FIG. 4 is a view on a reduced scale, taken upon the line 4-4 in FIG. 3 looking in the direction of the arrows, and is intended to show an end view of the active and passive electrical conductors of FIG. 3, the interstices between conductors being exaggerated and shown as voids in FIG. 4 but being filled with insulating re-enforcement and bonding material in actual apparatus;
FIG. 5 is an isometric view in schematic form of vehicle like the vehicle in FIG. 2 and is primarily intended to show a plurality of superconducting coils positioned along the whole lower portion of the vehicle, a similar arrangement of permanent magnets also being possible;
FIG. 6 is a schematic representation of a three-phase guideway winding;
FIG. 7 is a partial side view showing a vehicle and a guideway like those shown in FIG. 2 but including a guideway shell over the vehicle;
FIG. 8 is a view taken upon the line 8-8 in FIG. 7 looking in the direction of the arrows, slightly enlarged, particularly to show wheels on the vehicle and two tracks, one on either side of the guideway, upon which the wheels can run;
FIG. 9 is a partial side view like FIG. 7 and is particularly intended to show with greater clarity the switching arrangement shown in FIG. 2;
FIG. 10 is a view taken upon the line 10-10 in FIG. 9 looking in the direction of the arrows, slightly enalrged, and is like FIG. 8, except that two tracks for the wheels are shown on each side of the guideway;
FIG. 11 is an isometric view of a part of the lower portion of the vehicle shown in FIG. 2 and is intended to show details of superconducting coils and related apparatus in that portion;
FIG. 12 is a schematic-type representation of a view taken uponthe line l2--12 in FIG. 13 looking in the direction of the arrows and shows details of the superconducting coils and related cryogenic apparatus in the vehicle;
FIG. 13 is a view the left-hand part of which is taken upon the line A-A in FIG. 12 looking in the direction of the arrows and the right-hand part of which is a view taken upon the line BB in FIG. 12 looking in the direction of the arrows, the left-hand view being intended to show a plurality of outer spokes in the cryogenic apparatus and the right-hand view being intended to show a plurality of inner spokes in that apparatus;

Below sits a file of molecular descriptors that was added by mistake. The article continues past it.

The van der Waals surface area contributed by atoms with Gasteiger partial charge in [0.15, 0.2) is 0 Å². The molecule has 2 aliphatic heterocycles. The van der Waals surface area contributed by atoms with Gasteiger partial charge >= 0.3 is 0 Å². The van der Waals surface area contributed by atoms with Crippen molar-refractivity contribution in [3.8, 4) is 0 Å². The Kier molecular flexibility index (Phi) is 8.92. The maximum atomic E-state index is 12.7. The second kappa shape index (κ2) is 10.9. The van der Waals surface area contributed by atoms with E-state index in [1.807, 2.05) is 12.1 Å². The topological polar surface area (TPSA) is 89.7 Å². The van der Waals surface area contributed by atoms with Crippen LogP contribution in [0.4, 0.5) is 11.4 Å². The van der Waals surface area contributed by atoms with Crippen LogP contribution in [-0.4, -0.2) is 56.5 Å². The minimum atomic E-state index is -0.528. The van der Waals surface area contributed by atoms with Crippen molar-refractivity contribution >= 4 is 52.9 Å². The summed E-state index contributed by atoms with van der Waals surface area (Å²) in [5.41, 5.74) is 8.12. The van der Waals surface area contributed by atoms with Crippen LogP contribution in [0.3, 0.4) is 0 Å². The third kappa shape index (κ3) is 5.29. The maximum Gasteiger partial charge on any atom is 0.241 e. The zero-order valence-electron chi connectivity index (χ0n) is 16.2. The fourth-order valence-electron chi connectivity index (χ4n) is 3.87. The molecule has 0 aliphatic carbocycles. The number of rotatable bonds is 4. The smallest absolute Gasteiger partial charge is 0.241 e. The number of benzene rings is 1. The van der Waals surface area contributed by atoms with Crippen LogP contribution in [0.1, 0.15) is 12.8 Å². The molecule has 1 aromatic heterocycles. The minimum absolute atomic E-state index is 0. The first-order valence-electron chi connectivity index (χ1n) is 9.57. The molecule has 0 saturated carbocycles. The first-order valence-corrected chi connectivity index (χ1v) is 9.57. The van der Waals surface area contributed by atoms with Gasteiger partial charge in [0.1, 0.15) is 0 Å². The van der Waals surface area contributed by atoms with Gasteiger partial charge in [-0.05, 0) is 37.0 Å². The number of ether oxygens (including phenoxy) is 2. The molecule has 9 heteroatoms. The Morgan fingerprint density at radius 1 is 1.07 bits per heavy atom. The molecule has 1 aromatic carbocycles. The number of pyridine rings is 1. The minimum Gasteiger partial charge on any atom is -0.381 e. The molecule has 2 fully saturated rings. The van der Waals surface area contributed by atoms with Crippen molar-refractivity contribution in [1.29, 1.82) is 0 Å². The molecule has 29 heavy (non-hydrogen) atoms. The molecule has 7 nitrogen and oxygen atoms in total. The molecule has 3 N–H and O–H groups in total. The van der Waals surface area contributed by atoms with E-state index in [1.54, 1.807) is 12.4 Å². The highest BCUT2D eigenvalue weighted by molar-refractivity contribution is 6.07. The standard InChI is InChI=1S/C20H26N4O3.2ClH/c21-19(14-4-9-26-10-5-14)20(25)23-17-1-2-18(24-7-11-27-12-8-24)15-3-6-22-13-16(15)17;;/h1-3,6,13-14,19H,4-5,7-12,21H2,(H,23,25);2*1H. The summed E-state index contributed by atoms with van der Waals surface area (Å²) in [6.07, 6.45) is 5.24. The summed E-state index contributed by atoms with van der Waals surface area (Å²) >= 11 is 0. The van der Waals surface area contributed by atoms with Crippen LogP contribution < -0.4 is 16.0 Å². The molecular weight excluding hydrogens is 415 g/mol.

FIG. 14 is an enlarged side view of one of the spokes in FIGS. 12 and 13;
FIG. 15 is an isometric view, on an enlarged scale, of one of the superconducting coils shown in other of the figures;
FIG. 16A is the waveform of three-phase Hz electric energy for powering the active conductor through a cycloconverter and transformer combination;
FIGS. 16B, 16C and 16D show 20 Hz output waveforms from the cycloconverter respectively to the X, Y, and Z phases of the active conductor;
FIG. 17 shows in schematic form a matrix switching arrangement for the cycloconverter to convert the 60112 energy of FIG. 16A to the 20 Hz energy of FIGS. 16B-D;
FIG. 18 shows in greater detail an SCR switching arrangement for the cycloconverter;
FIG. 19 is an isometric view ofa proposed scheme for forming the guideway in situ;
FIG. 20 is a view similar to FIG. 19 showing continuing fabrication of the guideway and is one fold later than the position of FIG. 19;
FIG. 21 shows a guideway switch adapted to allow vehicle switching at full cruising speed;
FIG. 22 is a view, on a enlarges scale, taking up the line 2222 in FIG. 21, looking in the direction of the arrows;
FIG. 23 is a block-diagram representative of apparatus for providing on-board electric energy for the vehicle; and
FIG. 24 is a block-diagram representative of an alternate way to cool the superconducting coils to liquid helium temperature.